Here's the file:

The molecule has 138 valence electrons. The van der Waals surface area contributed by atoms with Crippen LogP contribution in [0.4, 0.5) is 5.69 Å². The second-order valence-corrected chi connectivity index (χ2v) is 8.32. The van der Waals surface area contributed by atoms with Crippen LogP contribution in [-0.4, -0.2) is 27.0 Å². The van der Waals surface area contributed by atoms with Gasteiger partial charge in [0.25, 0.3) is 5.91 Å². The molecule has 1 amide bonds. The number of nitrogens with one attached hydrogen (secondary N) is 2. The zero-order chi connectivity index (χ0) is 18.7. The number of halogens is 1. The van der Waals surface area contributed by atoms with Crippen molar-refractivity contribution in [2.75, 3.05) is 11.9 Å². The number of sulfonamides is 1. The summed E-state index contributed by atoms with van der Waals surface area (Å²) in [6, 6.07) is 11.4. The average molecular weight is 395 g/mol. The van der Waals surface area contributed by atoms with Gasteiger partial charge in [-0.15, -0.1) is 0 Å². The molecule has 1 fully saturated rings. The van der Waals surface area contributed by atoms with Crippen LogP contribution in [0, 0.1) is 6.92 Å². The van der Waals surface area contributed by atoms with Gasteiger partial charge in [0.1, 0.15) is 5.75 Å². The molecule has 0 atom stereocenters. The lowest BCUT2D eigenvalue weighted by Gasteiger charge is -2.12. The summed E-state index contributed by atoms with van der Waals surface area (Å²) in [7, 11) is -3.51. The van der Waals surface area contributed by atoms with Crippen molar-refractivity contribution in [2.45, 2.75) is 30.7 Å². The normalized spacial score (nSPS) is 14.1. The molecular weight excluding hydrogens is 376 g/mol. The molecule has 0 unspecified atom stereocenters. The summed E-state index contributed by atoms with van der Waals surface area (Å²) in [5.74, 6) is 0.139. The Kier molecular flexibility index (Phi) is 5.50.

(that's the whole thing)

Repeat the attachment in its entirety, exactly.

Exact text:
The molecule has 138 valence electrons. The van der Waals surface area contributed by atoms with Crippen LogP contribution in [0.4, 0.5) is 5.69 Å². The second-order valence-corrected chi connectivity index (χ2v) is 8.32. The van der Waals surface area contributed by atoms with Crippen LogP contribution in [-0.4, -0.2) is 27.0 Å². The van der Waals surface area contributed by atoms with Gasteiger partial charge in [0.25, 0.3) is 5.91 Å². The molecule has 1 amide bonds. The number of nitrogens with one attached hydrogen (secondary N) is 2. The zero-order chi connectivity index (χ0) is 18.7. The number of halogens is 1. The van der Waals surface area contributed by atoms with Crippen molar-refractivity contribution in [2.75, 3.05) is 11.9 Å². The number of sulfonamides is 1. The summed E-state index contributed by atoms with van der Waals surface area (Å²) in [6, 6.07) is 11.4. The average molecular weight is 395 g/mol. The van der Waals surface area contributed by atoms with Gasteiger partial charge in [-0.15, -0.1) is 0 Å². The molecule has 1 fully saturated rings. The van der Waals surface area contributed by atoms with Crippen LogP contribution in [0, 0.1) is 6.92 Å². The van der Waals surface area contributed by atoms with Gasteiger partial charge in [0.1, 0.15) is 5.75 Å². The molecule has 0 atom stereocenters. The lowest BCUT2D eigenvalue weighted by Gasteiger charge is -2.12. The summed E-state index contributed by atoms with van der Waals surface area (Å²) in [7, 11) is -3.51. The van der Waals surface area contributed by atoms with Crippen molar-refractivity contribution in [2.45, 2.75) is 30.7 Å². The normalized spacial score (nSPS) is 14.1. The molecular weight excluding hydrogens is 376 g/mol. The molecule has 0 unspecified atom stereocenters. The summed E-state index contributed by atoms with van der Waals surface area (Å²) in [5.74, 6) is 0.139. The Kier molecular flexibility index (Phi) is 5.50.